Jason Silva is a Fellow of the Hybrid Reality Institute.

Wednesday, August 24, 2011

Should the Government Tax Stupidity?

Stupid question - of course they should. Then they would never be short on tax revenue . . . and they could offer free universal health care, free college educations for any who aren't stupid . . . the list could go on for weeks.

Okay, seriously, this article is from Forbes, so it's bound to have a negative spin, and it's the obvious one: such pigovian taxes leave the decision as to what should be taxed up to our oh-so-competent elected officials.  If you read Forbes, there is probably not a single tax you are okay with, unless it only impacts the poor.

But, based on the current display of compassion in Congress, all of the taxes would be targeted at poor people and exclude the wealthy.

In AZ, where we had added a tax to cigarettes to fund health costs and a state lottery to fund education, the state legislature in their great wisdom have appropriated (or trying to) those revenues into the general fund, which is more than likely a violation of the law (redirecting voter approved funding requires voter approval).

Should the Government Tax Stupidity?

Daniel Freedman, Contributor

“A tax on stupidity” is how a former colleague of mine (who typically opposed most forms of taxation) liked to describe, and justify, revenue raised by governments through lotteries. A somewhat similar type of taxation, but with a less offensive rationale (and name), are Pigovian taxes.
They target behavior that harms others (or as economists put it: produce negative externalities) to both discourage it and raise money to rectify the damage caused / compensate those affected. (Pigovian taxes are different from fees, which charge for upkeep costs and are not concerned with reducing use.)
Taxes on alcohol (to counter social and health costs such as public drunkenness and liver damage), on cigarettes (to pay for health costs), and congestion charging for drivers (to reduce pollution and traffic) are classic examples of Pigovian taxes.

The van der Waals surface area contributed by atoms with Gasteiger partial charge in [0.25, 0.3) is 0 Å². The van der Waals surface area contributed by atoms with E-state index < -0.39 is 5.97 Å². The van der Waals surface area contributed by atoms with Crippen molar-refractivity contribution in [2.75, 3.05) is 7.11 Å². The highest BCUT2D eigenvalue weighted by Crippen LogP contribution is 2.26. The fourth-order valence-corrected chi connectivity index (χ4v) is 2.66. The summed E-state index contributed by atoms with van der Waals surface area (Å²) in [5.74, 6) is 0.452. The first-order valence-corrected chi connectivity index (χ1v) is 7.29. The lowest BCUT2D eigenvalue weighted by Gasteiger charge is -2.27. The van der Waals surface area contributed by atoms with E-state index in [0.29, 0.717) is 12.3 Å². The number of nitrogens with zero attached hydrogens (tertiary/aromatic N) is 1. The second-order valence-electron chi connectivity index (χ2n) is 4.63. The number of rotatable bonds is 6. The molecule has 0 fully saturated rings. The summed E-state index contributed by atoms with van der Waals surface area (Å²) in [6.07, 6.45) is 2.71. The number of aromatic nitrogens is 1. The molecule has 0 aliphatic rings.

It’s easy to suggest potential Pigovian taxes that could find popular support – some serious, some less so. My favorites include taxing dog food (to compensate for headaches caused by barking and the mess left on sidewalks), chewing gum (just look at the sidewalks) and anything exclusively used by celebrities (to compensate for the closed roads, screaming fans, and other problems caused when they visit town).
US actors Angelina Jolie (L) and Brad Pitt pos...
A celebrity tax?
Pigovian taxes get their name from Arthur Cecil Pigou (pronounced: PIG-oo), a 20th century British economist, and they have a vocal group of U.S. supporters, including Greg Mankiw, a Harvard University professor and former Chairman of President George W. Bush’s Council of Economic Advisers. His “Pigou Club” lists a diverse bunch of supporters, including economists Gary Becker and Tyler Cowen, New York Times columnists Thomas Friedman and Paul Krugman, and former Vice-President Al Gore.
The group supports using Pigovian taxes to discourage carbon dioxide emissions – because, the argument runs, it contributes to climate change (and therefore harms society). They would tax pollution-causing activities such as driving and flying, thereby creating a disincentive to use those methods of travel and raising money to counter the environmental damage.
A problem with Pigovian taxes is that they rely on politicians to divine what needs to be taxed, and at what rate. Looking at the state of today’s economy, however – which is after politicians tried to fix things – hardly inspires faith in our lawmakers’ abilities. Pigou himself recognized this weakness, admitting in his 1954 essay Some Aspects of the Welfare State, that “it must be confessed, however, that we seldom know enough to decide in what fields and to what extent” to interfere – a problem that has long haunted social planners.
 Read the whole article.

Gyatrul Rinpoche - Abandon the dualistic mind of discursive thoughts

by Gyatrul Rinpoche

Dharma Quote of the Week

Do you understand who the enemy is? You do not need to beat anyone up, and you do not need a weapon to kill your enemy. You do not need money to buy a weapon. It is all very easy.

How is liberation accomplished? The offering of liberation is accomplished by abandoning the dualistic mind of discursive thoughts. The sharp weapon of primordial wisdom, which completely annihilates the dualistic mind, is the means for achieving this separation. This "weapon" has been part of your continuum for a long time now. With this weapon you can completely devastate the dualistic mind, leaving not even a trace behind, thus liberating the mind into the sphere of unborn truth. The enemy will never return. This is called great liberation.

I must emphasize that primordial wisdom is not something you can buy, get from your best friend or have handed to you by a buddha in heaven. It is not something that someone else has but you do not. Abandon such concepts. Primordial wisdom does not come from an external source. It is simply your true nature. It is something that you and everyone else have as the very essence of your mind.